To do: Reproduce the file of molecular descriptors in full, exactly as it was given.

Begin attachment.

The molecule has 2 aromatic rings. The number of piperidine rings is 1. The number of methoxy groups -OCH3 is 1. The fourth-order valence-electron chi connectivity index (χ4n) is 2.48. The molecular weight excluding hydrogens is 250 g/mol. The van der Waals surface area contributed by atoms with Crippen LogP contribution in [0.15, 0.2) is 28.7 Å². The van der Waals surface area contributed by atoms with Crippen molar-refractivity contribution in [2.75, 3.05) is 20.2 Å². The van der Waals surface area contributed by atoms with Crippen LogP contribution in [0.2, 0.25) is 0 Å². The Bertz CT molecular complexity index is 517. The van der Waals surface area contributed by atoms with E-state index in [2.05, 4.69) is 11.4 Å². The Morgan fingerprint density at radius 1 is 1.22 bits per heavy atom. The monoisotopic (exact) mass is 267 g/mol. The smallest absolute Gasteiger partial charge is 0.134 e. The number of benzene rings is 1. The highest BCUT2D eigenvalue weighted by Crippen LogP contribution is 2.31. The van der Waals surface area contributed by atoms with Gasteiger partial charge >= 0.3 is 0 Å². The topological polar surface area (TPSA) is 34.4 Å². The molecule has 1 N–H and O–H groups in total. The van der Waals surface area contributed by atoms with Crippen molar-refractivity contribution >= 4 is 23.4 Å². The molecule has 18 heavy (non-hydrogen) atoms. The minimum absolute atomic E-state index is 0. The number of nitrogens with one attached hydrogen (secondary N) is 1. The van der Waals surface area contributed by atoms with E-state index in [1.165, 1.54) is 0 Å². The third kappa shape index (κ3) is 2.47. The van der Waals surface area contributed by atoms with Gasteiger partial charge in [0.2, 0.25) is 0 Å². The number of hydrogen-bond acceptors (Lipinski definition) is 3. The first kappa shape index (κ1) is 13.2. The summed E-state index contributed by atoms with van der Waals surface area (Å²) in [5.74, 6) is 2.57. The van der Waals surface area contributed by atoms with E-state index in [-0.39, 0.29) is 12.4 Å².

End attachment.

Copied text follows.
The molecule has 2 aromatic rings. The number of piperidine rings is 1. The number of methoxy groups -OCH3 is 1. The fourth-order valence-electron chi connectivity index (χ4n) is 2.48. The molecular weight excluding hydrogens is 250 g/mol. The van der Waals surface area contributed by atoms with Crippen LogP contribution in [0.15, 0.2) is 28.7 Å². The van der Waals surface area contributed by atoms with Crippen molar-refractivity contribution in [2.75, 3.05) is 20.2 Å². The van der Waals surface area contributed by atoms with Crippen LogP contribution in [0.2, 0.25) is 0 Å². The Bertz CT molecular complexity index is 517. The van der Waals surface area contributed by atoms with E-state index in [2.05, 4.69) is 11.4 Å². The Morgan fingerprint density at radius 1 is 1.22 bits per heavy atom. The monoisotopic (exact) mass is 267 g/mol. The smallest absolute Gasteiger partial charge is 0.134 e. The number of benzene rings is 1. The highest BCUT2D eigenvalue weighted by Crippen LogP contribution is 2.31. The van der Waals surface area contributed by atoms with Gasteiger partial charge >= 0.3 is 0 Å². The topological polar surface area (TPSA) is 34.4 Å². The molecule has 1 N–H and O–H groups in total. The van der Waals surface area contributed by atoms with Crippen molar-refractivity contribution >= 4 is 23.4 Å². The molecule has 18 heavy (non-hydrogen) atoms. The minimum absolute atomic E-state index is 0. The number of nitrogens with one attached hydrogen (secondary N) is 1. The van der Waals surface area contributed by atoms with E-state index in [1.165, 1.54) is 0 Å². The third kappa shape index (κ3) is 2.47. The van der Waals surface area contributed by atoms with Gasteiger partial charge in [0.2, 0.25) is 0 Å². The number of hydrogen-bond acceptors (Lipinski definition) is 3. The first kappa shape index (κ1) is 13.2. The summed E-state index contributed by atoms with van der Waals surface area (Å²) in [5.74, 6) is 2.57. The van der Waals surface area contributed by atoms with E-state index in [-0.39, 0.29) is 12.4 Å².